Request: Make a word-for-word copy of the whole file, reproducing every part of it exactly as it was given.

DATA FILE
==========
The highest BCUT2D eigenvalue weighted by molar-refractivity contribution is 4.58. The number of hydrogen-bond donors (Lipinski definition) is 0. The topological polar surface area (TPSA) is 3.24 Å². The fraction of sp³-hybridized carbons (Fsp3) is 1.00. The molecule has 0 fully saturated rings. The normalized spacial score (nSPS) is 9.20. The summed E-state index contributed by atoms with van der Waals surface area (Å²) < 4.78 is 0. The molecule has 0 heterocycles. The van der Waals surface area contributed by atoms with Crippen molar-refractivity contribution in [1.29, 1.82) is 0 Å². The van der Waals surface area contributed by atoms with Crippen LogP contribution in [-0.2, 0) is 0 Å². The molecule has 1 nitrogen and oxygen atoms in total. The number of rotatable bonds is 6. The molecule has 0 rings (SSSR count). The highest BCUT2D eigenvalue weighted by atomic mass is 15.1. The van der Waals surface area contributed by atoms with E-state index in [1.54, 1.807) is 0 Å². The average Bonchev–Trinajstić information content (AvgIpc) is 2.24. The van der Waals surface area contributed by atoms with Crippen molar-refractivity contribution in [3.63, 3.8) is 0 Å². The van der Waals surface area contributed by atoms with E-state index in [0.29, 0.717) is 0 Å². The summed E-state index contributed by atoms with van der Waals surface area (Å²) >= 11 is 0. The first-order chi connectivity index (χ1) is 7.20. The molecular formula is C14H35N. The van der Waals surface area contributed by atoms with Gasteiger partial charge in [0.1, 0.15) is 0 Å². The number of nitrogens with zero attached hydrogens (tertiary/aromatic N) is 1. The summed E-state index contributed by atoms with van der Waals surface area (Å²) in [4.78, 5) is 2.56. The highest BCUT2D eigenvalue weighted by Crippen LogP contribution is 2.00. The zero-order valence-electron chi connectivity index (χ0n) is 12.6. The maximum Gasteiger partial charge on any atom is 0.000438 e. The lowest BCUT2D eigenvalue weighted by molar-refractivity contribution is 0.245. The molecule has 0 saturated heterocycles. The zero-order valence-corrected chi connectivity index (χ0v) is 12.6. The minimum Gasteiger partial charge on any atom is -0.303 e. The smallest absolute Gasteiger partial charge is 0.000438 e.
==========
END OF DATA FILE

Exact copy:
The highest BCUT2D eigenvalue weighted by molar-refractivity contribution is 4.58. The number of hydrogen-bond donors (Lipinski definition) is 0. The topological polar surface area (TPSA) is 3.24 Å². The fraction of sp³-hybridized carbons (Fsp3) is 1.00. The molecule has 0 fully saturated rings. The normalized spacial score (nSPS) is 9.20. The summed E-state index contributed by atoms with van der Waals surface area (Å²) < 4.78 is 0. The molecule has 0 heterocycles. The van der Waals surface area contributed by atoms with Crippen molar-refractivity contribution in [1.29, 1.82) is 0 Å². The van der Waals surface area contributed by atoms with Crippen LogP contribution in [-0.2, 0) is 0 Å². The molecule has 1 nitrogen and oxygen atoms in total. The number of rotatable bonds is 6. The molecule has 0 rings (SSSR count). The highest BCUT2D eigenvalue weighted by atomic mass is 15.1. The van der Waals surface area contributed by atoms with E-state index in [1.54, 1.807) is 0 Å². The average Bonchev–Trinajstić information content (AvgIpc) is 2.24. The van der Waals surface area contributed by atoms with Crippen molar-refractivity contribution in [3.63, 3.8) is 0 Å². The van der Waals surface area contributed by atoms with E-state index in [0.29, 0.717) is 0 Å². The summed E-state index contributed by atoms with van der Waals surface area (Å²) >= 11 is 0. The first-order chi connectivity index (χ1) is 7.20. The molecular formula is C14H35N. The van der Waals surface area contributed by atoms with Gasteiger partial charge in [0.1, 0.15) is 0 Å². The number of nitrogens with zero attached hydrogens (tertiary/aromatic N) is 1. The summed E-state index contributed by atoms with van der Waals surface area (Å²) in [4.78, 5) is 2.56. The highest BCUT2D eigenvalue weighted by Crippen LogP contribution is 2.00. The zero-order valence-electron chi connectivity index (χ0n) is 12.6. The maximum Gasteiger partial charge on any atom is 0.000438 e. The lowest BCUT2D eigenvalue weighted by molar-refractivity contribution is 0.245. The molecule has 0 saturated heterocycles. The zero-order valence-corrected chi connectivity index (χ0v) is 12.6. The minimum Gasteiger partial charge on any atom is -0.303 e. The smallest absolute Gasteiger partial charge is 0.000438 e.